seb71 avatar image seb71 peternielsen ·

You can leave the fuse and the shunt in place and only swap/replace some wires.

Supplier of my LFP cells, instructed me to connect the cells with flexible links. Cells change their size with temperature and if they are connected with solid links battery terminals are exposed to stress and can be damaged.

lfp060.jpg

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seb71 avatar image seb71 peternielsen ·
So i might have wrongly explained, the BMS is customisable so I CAN set the bypass voltage. I set it to 3500mV but i can change it to whatever i want. Do you think i should change it ?

At least for now, leave the BMS settings as you wrote last time, but change the Absorbtion voltage to 56.8V, as I wrote in my previous post.

can the Cerbo controll the charge current so i can tell it 0.5C then it controls both the MPPT and the Multi 

Yeah. Read about DVCC. And how ESS changes DVCC.

Peter, I think your battery is simply already completely FULL. Any voltage at or above 13.4 for 4 cells, or 53.6 for 16 cells, if held long enough will fully charge.

Yes but why does the chager stay in bulk ? Its still running in float now.

The battery is at 53,8v now and the Float is at 53,6v as i takked with @Seb71 but battery still say Bulk. Something doesn't seem right.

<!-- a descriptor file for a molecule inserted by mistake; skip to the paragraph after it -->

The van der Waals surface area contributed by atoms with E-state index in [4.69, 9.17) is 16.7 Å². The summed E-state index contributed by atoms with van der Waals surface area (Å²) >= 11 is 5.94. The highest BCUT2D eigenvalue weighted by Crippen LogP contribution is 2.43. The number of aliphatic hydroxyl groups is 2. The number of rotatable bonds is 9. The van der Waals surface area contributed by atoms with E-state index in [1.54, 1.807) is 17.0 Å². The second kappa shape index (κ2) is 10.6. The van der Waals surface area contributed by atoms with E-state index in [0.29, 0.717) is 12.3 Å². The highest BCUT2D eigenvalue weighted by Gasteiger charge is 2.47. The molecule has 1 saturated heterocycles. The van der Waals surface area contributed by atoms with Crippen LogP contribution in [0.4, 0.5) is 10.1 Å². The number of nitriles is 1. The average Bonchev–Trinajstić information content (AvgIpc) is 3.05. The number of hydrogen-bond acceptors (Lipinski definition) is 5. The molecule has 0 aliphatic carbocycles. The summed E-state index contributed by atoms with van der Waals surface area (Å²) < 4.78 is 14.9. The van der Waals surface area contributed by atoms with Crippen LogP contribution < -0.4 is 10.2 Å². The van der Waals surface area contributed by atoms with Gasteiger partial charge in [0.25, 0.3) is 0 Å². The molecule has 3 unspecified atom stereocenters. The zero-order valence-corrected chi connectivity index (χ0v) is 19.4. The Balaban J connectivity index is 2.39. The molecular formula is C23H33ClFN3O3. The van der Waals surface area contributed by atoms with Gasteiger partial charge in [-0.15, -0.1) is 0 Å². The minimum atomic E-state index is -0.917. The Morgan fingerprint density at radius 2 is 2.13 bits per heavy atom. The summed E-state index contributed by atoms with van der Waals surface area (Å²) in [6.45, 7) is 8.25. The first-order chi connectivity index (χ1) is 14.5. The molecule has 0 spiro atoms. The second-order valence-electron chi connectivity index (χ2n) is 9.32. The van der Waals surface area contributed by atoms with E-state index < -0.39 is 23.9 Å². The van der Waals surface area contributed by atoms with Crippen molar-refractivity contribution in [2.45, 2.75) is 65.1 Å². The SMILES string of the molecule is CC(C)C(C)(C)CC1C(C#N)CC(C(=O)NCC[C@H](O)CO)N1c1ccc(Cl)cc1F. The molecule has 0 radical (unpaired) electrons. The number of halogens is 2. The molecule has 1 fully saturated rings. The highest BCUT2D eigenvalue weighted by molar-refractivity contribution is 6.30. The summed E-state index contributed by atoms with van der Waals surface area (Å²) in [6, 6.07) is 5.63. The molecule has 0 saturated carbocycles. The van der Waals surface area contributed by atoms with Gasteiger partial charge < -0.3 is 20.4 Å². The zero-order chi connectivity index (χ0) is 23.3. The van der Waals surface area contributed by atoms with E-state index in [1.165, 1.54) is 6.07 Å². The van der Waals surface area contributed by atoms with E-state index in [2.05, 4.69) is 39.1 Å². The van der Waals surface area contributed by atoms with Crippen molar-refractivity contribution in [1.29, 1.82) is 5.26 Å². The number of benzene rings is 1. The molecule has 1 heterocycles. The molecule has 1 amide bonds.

seb71 avatar image seb71 peternielsen ·

You only charged the battery since you installed it?

Make a discharge down to about 50-60% SOC.

Then charge it again from the grid.

batteries were charged manually before i installed them in series then i connected them to victron. Ok i will do that tomorrow. Is it safe to leave the system now like this ? What could the reason be for this behaviour?

seb71 avatar image seb71 peternielsen ·

And to what voltage you charged the cells?

hmm good question, i used the lifepo4 charge profile on the iCharger X6, i believe it was setup for 3.6V.

seb71 avatar image seb71 peternielsen ·

Wow.

Then Leslieanne could be right. Your battery does not take any more current in because it's full.

The graphite anode is full of Lithium Ions.